Bringing Lessons from the Classroom and Boardroom to the Cannabis Industry

Investor Insight: John M. Torrens, Syracuse, NY

Are you searching for capital that you don’t really need? Do you believe that your business venture will succeed simply because it involves cannabis? Are you solving an actual problem? These are all questions that every entrepreneur in our industry should be asking themselves and the fantastic John M. Torrens of KC Ventures, is the gentleman who’s availed himself to get this important conversation started with all of us.

How did your entrepreneurial journey begin?

As a kid, I would go and buy packs of gum and firecrackers and sell them off in individual units; I would mow lawns, shovel driveways, and do other entrepreneurial stuff kids do. I started my professional career as a speech-language pathologist, but found that I didn’t enjoy working in an institutional setting, so I started my own small solo practice. Over the years I began hiring therapists in other disciplines, added contracts, and eventually grew it to 250 employees and 5 locations before selling it. Along the way, I was involved in other smaller companies and earned a Ph.D. in Business Administration in the process. After selling my company, I became an Entrepreneurship Professor in a top-ranked program and started making small investments here and there. Once legal cannabis started gaining traction I knew I had to be involved in a more meaningful way.

What was the motivating factor for you to invest in the cannabis industry?

Like many entrepreneurs and investors, it’s all about the opportunity combined with a passion for the product/service. The pace of regulatory change and continuous lack of federal policy leadership has created the most opportunity-rich environment I have ever experienced. I feel very fortunate to be alive in a time of such tremendous opportunity and can’t imagine sitting on the sidelines as a spectator. When I pitched a few close friends the idea of raising a fund to invest in legal cannabis, everyone was in! Now, I manage the fund and am having a lot of fun talking to and funding entrepreneurs in the cannabis industry. Sometimes it’s all I think about!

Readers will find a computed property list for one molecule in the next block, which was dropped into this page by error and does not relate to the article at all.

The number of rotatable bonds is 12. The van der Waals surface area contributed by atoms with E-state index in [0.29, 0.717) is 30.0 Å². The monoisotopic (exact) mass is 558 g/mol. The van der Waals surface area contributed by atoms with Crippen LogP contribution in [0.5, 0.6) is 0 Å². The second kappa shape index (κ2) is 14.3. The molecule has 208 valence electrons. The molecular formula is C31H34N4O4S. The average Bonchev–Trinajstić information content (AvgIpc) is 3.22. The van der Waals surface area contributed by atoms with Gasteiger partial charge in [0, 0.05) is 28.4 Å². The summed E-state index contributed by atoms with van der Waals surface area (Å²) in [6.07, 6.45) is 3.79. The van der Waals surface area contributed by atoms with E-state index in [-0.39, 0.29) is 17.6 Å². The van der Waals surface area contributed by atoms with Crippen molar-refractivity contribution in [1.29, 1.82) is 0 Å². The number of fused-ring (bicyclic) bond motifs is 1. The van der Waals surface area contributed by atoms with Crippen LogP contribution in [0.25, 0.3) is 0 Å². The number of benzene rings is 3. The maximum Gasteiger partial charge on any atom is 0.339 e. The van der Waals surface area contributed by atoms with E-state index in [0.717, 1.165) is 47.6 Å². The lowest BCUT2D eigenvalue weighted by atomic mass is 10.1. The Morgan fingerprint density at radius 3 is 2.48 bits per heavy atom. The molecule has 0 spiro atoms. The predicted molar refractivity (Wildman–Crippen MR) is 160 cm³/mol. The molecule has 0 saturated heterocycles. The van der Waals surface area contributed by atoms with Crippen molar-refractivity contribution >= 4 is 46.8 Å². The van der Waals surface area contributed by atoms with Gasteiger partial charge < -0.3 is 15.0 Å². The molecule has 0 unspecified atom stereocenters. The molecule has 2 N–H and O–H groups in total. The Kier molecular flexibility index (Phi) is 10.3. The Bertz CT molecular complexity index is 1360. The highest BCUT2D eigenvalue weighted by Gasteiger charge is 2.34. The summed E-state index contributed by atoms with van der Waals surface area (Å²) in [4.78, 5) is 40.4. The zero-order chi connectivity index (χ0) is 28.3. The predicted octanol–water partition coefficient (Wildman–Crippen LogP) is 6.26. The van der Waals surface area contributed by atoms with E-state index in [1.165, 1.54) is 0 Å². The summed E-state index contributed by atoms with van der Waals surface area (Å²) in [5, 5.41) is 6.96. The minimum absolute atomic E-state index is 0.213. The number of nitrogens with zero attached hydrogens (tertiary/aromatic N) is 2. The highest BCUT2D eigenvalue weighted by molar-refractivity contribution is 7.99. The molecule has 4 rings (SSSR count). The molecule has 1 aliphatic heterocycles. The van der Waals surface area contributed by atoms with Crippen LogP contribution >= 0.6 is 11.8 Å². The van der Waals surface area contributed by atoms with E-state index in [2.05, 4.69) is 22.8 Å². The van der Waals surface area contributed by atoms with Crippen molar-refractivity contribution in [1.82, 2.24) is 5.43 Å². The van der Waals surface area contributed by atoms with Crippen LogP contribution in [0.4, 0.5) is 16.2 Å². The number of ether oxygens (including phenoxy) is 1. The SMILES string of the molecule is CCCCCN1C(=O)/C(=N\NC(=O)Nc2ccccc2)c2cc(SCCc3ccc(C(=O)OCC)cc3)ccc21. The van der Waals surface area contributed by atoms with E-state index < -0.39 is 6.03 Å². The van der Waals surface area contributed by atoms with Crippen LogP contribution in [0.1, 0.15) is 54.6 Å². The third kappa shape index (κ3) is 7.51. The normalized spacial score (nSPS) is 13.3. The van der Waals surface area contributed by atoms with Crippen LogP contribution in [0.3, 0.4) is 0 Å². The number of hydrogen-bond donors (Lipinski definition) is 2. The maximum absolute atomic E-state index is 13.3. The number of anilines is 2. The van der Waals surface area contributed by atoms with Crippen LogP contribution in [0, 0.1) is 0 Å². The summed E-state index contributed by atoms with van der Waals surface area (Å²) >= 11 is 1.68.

When I pitched a few close friends the idea of raising a fund to invest in legal cannabis, everyone was in!

One thing many first-time entrepreneurs struggle with is raising money. How would you suggest someone to overcome this problem?

My suggestion is to design a plan that can be executed without raising money. The single best form of capital is cash flow from your operations which, interestingly enough, is one of the best ways to attract outside capital. The research on new ventures shows that over half of new companies get all the cash they need to start from a combination of founder savings and cash flow from operations. Some of the largest companies you can think of were started with less than $2,000. They then grow to the point where raising money makes sense, but the harsh reality is that very early-stage, pre-revenue companies without any traction are simply not very attractive opportunities for many investors.

The single largest source of funding for young companies after founder savings, is credit cards, followed by friends and family. So, the best advice I can give is to figure out a way to bootstrap the hell out of your new venture and begin to generate cash flow from operations. Finally, keep in mind that the research shows that 80% of the fastest growing companies in the United States took no venture money at all. If you find you are having trouble accessing capital, I would recommend you re-evaluate the concept. It could be that lack of money is not the real problem.

What is your best advice to cannabis entrepreneurs when they pitch their project to you?

For me, it’s never just about the big idea. If you start out by first talking about your product or service, you have already lost me. I don’t necessarily care what you are selling until you demonstrate to me that you are solving a problem for a real customer. I want to see that you :

  1. Know your customers and the problem you can solve for them,
  2. Can do it in a way that is appreciably better than the next best alternative,